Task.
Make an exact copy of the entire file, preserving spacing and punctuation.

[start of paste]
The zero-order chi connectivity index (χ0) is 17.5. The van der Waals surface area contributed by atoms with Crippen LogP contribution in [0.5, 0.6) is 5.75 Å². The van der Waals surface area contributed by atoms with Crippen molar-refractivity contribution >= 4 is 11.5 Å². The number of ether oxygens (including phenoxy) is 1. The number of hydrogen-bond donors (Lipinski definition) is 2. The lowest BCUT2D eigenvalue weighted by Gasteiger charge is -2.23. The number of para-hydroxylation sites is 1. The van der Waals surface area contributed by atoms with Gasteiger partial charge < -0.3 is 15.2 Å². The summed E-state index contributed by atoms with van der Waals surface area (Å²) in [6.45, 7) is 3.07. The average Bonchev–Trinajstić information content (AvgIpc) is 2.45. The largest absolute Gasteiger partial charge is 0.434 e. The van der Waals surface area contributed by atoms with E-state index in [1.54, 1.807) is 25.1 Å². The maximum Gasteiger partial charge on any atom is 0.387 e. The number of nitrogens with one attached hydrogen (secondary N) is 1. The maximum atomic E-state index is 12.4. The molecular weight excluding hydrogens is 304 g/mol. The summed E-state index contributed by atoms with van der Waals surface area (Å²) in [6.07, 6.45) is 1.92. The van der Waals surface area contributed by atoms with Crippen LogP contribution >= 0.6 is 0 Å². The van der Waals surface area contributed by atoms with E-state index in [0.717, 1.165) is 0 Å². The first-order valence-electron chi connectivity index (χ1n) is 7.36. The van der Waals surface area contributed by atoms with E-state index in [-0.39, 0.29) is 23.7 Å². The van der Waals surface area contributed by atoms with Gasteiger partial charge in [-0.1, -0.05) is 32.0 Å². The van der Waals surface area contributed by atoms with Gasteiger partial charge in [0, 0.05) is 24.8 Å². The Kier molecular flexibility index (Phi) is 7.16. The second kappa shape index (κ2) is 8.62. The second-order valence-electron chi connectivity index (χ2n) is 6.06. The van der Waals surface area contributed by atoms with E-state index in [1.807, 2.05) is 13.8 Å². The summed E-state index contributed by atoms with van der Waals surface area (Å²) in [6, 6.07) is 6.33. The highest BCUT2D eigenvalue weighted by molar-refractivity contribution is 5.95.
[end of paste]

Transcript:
The zero-order chi connectivity index (χ0) is 17.5. The van der Waals surface area contributed by atoms with Crippen LogP contribution in [0.5, 0.6) is 5.75 Å². The van der Waals surface area contributed by atoms with Crippen molar-refractivity contribution >= 4 is 11.5 Å². The number of ether oxygens (including phenoxy) is 1. The number of hydrogen-bond donors (Lipinski definition) is 2. The lowest BCUT2D eigenvalue weighted by Gasteiger charge is -2.23. The number of para-hydroxylation sites is 1. The van der Waals surface area contributed by atoms with Gasteiger partial charge < -0.3 is 15.2 Å². The summed E-state index contributed by atoms with van der Waals surface area (Å²) in [6.45, 7) is 3.07. The average Bonchev–Trinajstić information content (AvgIpc) is 2.45. The largest absolute Gasteiger partial charge is 0.434 e. The van der Waals surface area contributed by atoms with E-state index in [1.54, 1.807) is 25.1 Å². The maximum Gasteiger partial charge on any atom is 0.387 e. The number of nitrogens with one attached hydrogen (secondary N) is 1. The maximum atomic E-state index is 12.4. The molecular weight excluding hydrogens is 304 g/mol. The summed E-state index contributed by atoms with van der Waals surface area (Å²) in [6.07, 6.45) is 1.92. The van der Waals surface area contributed by atoms with Crippen LogP contribution >= 0.6 is 0 Å². The van der Waals surface area contributed by atoms with E-state index in [0.717, 1.165) is 0 Å². The first-order valence-electron chi connectivity index (χ1n) is 7.36. The van der Waals surface area contributed by atoms with E-state index in [-0.39, 0.29) is 23.7 Å². The van der Waals surface area contributed by atoms with Gasteiger partial charge in [-0.1, -0.05) is 32.0 Å². The van der Waals surface area contributed by atoms with Gasteiger partial charge in [0, 0.05) is 24.8 Å². The Kier molecular flexibility index (Phi) is 7.16. The second kappa shape index (κ2) is 8.62. The second-order valence-electron chi connectivity index (χ2n) is 6.06. The van der Waals surface area contributed by atoms with E-state index in [1.807, 2.05) is 13.8 Å². The summed E-state index contributed by atoms with van der Waals surface area (Å²) in [6, 6.07) is 6.33. The highest BCUT2D eigenvalue weighted by molar-refractivity contribution is 5.95.